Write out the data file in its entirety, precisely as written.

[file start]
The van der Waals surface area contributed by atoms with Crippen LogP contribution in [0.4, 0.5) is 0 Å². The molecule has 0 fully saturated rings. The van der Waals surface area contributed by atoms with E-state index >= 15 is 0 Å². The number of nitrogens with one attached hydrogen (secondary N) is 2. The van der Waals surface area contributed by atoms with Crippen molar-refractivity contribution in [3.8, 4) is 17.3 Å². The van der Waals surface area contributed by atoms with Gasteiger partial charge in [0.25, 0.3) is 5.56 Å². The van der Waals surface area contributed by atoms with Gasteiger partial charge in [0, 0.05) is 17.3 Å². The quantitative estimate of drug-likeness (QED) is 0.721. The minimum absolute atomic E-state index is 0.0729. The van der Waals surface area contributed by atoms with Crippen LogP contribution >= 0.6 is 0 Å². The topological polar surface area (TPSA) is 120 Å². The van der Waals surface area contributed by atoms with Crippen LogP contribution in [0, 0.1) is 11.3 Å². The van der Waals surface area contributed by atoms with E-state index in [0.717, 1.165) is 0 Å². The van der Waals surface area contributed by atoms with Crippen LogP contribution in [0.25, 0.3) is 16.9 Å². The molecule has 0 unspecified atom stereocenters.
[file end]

The van der Waals surface area contributed by atoms with Crippen LogP contribution in [0.4, 0.5) is 0 Å². The molecule has 0 fully saturated rings. The van der Waals surface area contributed by atoms with E-state index >= 15 is 0 Å². The number of nitrogens with one attached hydrogen (secondary N) is 2. The van der Waals surface area contributed by atoms with Crippen molar-refractivity contribution in [3.8, 4) is 17.3 Å². The van der Waals surface area contributed by atoms with Gasteiger partial charge in [0.25, 0.3) is 5.56 Å². The van der Waals surface area contributed by atoms with Gasteiger partial charge in [0, 0.05) is 17.3 Å². The quantitative estimate of drug-likeness (QED) is 0.721. The minimum absolute atomic E-state index is 0.0729. The van der Waals surface area contributed by atoms with Crippen LogP contribution >= 0.6 is 0 Å². The topological polar surface area (TPSA) is 120 Å². The van der Waals surface area contributed by atoms with Crippen LogP contribution in [0, 0.1) is 11.3 Å². The van der Waals surface area contributed by atoms with E-state index in [0.717, 1.165) is 0 Å². The van der Waals surface area contributed by atoms with Crippen LogP contribution in [0.25, 0.3) is 16.9 Å². The molecule has 0 unspecified atom stereocenters.